The Ministry of Education will ask government schools to provide information on toilet numbers, fresh water supply and vegetable gardens as part of efforts to tackle poor sanitation and nutrition discouraging students from attending class.
The national survey, announced yesterday, would be used to identify where improvements were most needed, said Minister for Education Hang Chuon Noron.
“If there are no toilets, students will easily drop their classes, especially girls,” he said. “Between 20 per cent to 30 per cent of schools have no access to toilets.”
According to UNICEF, lack of water and sanitation is one of the biggest issues affecting the health of children across Cambodia, with many denied the “simple dignity” of using a toilet and washing their hands with soap.
As well as addressing sanitation by increasing the number of toilets, improving water access and encouraging hand washing, Noron said the ministry would provide schools with a vegetable garden to boost students’ nutrition.
“If any school doesn’t have [facilities], we will find support for them,” he said.
With 11 toilets for more than 1,000 students, Kandal’s Hun Sen Thnal Totoeng High School is among schools suffering from a lack of facilities.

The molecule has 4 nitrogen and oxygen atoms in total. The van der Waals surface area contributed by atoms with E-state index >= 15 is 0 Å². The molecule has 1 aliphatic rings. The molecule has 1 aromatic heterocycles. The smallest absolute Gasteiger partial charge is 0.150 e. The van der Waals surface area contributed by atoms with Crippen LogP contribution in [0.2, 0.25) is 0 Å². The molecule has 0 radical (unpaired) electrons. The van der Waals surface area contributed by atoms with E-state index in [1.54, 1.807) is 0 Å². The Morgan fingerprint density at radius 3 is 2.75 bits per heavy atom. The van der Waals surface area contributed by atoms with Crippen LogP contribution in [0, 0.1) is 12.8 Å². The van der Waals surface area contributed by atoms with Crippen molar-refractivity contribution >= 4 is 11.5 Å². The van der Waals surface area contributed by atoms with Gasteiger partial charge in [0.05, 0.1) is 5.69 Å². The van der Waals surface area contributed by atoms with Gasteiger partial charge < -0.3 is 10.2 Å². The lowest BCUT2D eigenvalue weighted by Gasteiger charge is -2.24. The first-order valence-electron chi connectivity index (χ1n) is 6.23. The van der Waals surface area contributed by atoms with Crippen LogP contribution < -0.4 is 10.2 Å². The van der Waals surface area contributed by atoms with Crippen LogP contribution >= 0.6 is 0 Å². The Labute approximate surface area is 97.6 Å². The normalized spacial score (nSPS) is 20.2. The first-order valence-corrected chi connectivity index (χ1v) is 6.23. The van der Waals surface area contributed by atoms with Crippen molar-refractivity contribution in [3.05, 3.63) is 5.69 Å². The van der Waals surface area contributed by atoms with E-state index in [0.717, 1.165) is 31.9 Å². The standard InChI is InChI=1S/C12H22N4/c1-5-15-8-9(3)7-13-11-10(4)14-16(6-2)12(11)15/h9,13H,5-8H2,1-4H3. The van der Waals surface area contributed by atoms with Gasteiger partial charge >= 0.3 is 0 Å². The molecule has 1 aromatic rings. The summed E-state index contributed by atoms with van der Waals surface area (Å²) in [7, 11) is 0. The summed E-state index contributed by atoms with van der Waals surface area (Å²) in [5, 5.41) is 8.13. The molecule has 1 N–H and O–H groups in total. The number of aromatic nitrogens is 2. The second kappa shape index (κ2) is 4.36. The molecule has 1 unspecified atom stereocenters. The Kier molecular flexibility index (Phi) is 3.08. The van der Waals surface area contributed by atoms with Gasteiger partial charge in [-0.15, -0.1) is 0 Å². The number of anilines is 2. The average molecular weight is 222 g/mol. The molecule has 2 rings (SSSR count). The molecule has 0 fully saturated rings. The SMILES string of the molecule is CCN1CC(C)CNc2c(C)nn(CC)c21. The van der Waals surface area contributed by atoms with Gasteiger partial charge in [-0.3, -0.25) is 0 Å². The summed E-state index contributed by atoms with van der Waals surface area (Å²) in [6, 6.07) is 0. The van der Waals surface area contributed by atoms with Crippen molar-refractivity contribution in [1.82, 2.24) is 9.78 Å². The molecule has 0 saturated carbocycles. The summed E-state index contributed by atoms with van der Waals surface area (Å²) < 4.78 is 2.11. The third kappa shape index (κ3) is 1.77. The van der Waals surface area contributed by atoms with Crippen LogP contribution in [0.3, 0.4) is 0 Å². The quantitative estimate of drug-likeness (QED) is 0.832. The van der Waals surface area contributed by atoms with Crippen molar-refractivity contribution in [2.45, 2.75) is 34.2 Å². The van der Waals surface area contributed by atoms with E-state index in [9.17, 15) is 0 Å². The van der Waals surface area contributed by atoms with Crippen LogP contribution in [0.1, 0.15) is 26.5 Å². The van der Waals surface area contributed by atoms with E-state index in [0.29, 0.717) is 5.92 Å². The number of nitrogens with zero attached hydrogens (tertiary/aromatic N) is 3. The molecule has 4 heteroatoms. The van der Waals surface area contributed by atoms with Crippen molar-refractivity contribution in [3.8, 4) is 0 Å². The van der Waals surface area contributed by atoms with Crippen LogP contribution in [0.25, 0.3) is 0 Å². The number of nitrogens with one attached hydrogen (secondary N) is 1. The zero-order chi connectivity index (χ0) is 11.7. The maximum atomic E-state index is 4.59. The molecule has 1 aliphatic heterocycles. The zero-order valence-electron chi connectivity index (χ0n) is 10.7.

“It’s just not enough for kids to use,” former director Sar Meng, now an official in Kandal’s Ang Snoul district, said.
“They easily drop class if they don’t have toilets, and it’s not clean at all, but our kids are helping each other to clean [the toilets].”
Even worse, however, is the situation at Hun Sen Taing Kork High School in Kampong Thom’s Baray district, where 1,063 students share five toilets and one well for water.
School director Ieng Bunhan said the school was forced to restrict lavatory use to girls only.
“Men can use trees for peeing instead, because we don’t have enough toilets,” he said.
Bunhan added his school had a vegetable garden but it was not running well.
“We don’t have a fence at school to protect our plantation,” he said.
According to World Bank statistics, 75 per cent of rural Cambodians lacked access to hygienic toilets, with 66 per cent practicing open defecation. Among the consequences are high rates of diarrhoea, skin disease, respiratory illness such as pneumonia, and intestinal and other waterborne disease.
Diarrhoeal diseases alone account for one fifth of the deaths of children aged 5 and under and an estimated 10,000 overall deaths annually, according to UNICEF figures.
The survey, sent to both state primary and secondary schools, must be submitted by March, Naron said.